How-to-apply-for-Professional

    How many times must one fix something before it is fixed?

  6. #6
    how's this look?
    Last edited by beenthere; 01-09-2010 at 03:37 PM. Reason: Removed link with prices

  7. #7
    Join Date
    Jan 2009
    Location
    Indiana
    Posts
    3,228

  8. #8
    Join Date
    Aug 2009
    Location
    East TN
    Posts
    129
    You do know that you can't just bolt that thing in without making sure your wiring has the necessary capacity? Odds are it doesn't. Done wrong, you will have no heat.

    You really only have two safe choices, either call an HVAC company and talk to them about upgrading your aux heat, or put on a sweater while the temps are so low.

  9. #9
    Join Date
    Jan 2004
    Location
    PA
    Posts
    68,758
    Please don't post links to direct purchase websites, or site with HVAC prices, thank you.

    Contact a local contractor to see what size strip heat kit you need. And what will be involved to install it.
    Contractor locator map

    How-to-apply-for-Professional

    How many times must one fix something before it is fixed?

  10. #10
    Please don't post links to direct purchase websites, or site with HVAC prices, thank you.
    I apologize.

    You do know that you can't just bolt that thing in without making sure your wiring has the necessary capacity? Odds are it doesn't. Done wrong, you will have no heat.
    I wasn't implying that I was going to install it myself. I was only trying to get an idea of the cost of the part, and whether that part was compatible.

  11. #11
    Join Date
    Aug 2009
    Location
    East TN
    Posts
    129
    Figure a higher retail price, labor, and probably a significant bill from an electrician.

    There is a good chance that some heavy wiring will have to be run from your air handler to the AC service panel, along with a new breaker or a changed breaker. That wiring may not be easy to run. It depends on distance and your house's construction. The only way to tell for sure is to get quotes.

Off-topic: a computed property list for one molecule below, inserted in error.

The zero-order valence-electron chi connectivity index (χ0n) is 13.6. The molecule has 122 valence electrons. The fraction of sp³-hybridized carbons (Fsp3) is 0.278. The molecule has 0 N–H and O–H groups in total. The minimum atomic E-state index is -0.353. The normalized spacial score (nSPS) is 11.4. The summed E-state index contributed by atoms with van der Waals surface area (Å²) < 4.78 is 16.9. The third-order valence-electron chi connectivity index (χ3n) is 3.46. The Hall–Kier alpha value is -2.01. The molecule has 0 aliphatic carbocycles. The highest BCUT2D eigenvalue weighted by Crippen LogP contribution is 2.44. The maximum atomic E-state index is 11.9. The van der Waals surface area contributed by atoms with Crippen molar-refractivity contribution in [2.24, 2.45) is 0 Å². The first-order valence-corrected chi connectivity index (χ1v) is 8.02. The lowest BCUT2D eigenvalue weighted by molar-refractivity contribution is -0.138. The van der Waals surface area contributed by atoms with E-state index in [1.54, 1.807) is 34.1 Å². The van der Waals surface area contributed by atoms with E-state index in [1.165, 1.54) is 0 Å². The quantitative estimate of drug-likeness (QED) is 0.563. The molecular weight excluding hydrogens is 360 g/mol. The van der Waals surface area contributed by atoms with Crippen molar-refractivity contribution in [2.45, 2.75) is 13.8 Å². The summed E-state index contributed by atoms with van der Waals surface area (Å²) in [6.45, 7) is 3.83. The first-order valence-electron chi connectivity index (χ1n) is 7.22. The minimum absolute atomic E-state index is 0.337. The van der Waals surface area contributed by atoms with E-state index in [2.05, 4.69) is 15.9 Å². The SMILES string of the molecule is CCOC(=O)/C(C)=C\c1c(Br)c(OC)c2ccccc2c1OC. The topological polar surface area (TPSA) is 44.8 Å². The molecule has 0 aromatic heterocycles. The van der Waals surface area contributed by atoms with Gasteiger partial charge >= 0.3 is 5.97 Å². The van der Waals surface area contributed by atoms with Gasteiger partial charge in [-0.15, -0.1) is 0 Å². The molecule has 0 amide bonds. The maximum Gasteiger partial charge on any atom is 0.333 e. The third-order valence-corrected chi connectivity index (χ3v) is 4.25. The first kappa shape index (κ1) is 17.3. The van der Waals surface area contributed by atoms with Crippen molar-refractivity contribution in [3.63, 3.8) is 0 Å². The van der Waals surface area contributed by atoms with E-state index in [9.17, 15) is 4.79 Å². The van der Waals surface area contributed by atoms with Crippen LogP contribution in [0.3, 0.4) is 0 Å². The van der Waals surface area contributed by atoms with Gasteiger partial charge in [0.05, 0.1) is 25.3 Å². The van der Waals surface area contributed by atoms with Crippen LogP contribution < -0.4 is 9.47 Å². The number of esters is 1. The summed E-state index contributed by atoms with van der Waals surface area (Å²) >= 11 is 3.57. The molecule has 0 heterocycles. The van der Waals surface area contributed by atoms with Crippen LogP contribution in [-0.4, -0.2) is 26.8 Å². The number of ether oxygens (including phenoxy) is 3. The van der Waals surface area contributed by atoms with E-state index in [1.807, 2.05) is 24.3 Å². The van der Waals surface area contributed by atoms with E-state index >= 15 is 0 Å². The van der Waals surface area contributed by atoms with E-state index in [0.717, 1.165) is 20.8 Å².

12. #12
    Join Date
    Jun 2006
    Location
    Omaha, Nebraska
    Posts
    869
    If it were my house I'd tear out the whole thing and install these http://www.mehvac.com/UploadedFiles/..._Submittal.pdf all zones, in varying sizes. They will heat at 75% capacity down to -4 Deg F. When I lived in the states I knew nothing about these. Now I love them to death. Not to favor a brand, Sanyo, Daikin, and Fujitsu also make similar units. You can control every zone independantly, and at 23 SEER you will cut your heating/cooling bill in half or less. No electric strip heat needed, either.

    Just my opinion.

  13. #13
    Join Date
    Nov 2004
    Location
    SW FL
    Posts
    6,428

    Question Life Cycle Cost is ?

    Quote Originally Posted by man from trane View Post
    If it were my house I'd tear out the whole thing and install these

    http://www.mehvac.com/UploadedFiles/..._Submittal.pdf all zones, in varying sizes.

    They will heat at 75% capacity down to -4 Deg F.

    When I lived in the states I knew nothing about these.
    Now I love them to death.

    You can control every zone independantly, and at 23 SEER you will cut your heating/cooling bill in half or less. No electric strip heat needed, either.
    http://us.sanyo.com/HVAC-By-System-T...i-Outdoor-Unit

    Cost are likely ONLY ~ 2.5 times conventional Split systems in most U.S. locales.

    If I cut my cooling bill in half, I can save $256 / year.
    Break even point will be ~ 20 years.
    Designer Dan
    It's Not Rocket Science, But It is SCIENCE with "Some Art". ___ ___ K EEP I T S IMPLE & S INCERE

    Define the Building Envelope and Perform a Detailed Load Calc: It's ALL About Windows and Make-up Air Requirements. Know Your Equipment Capabilities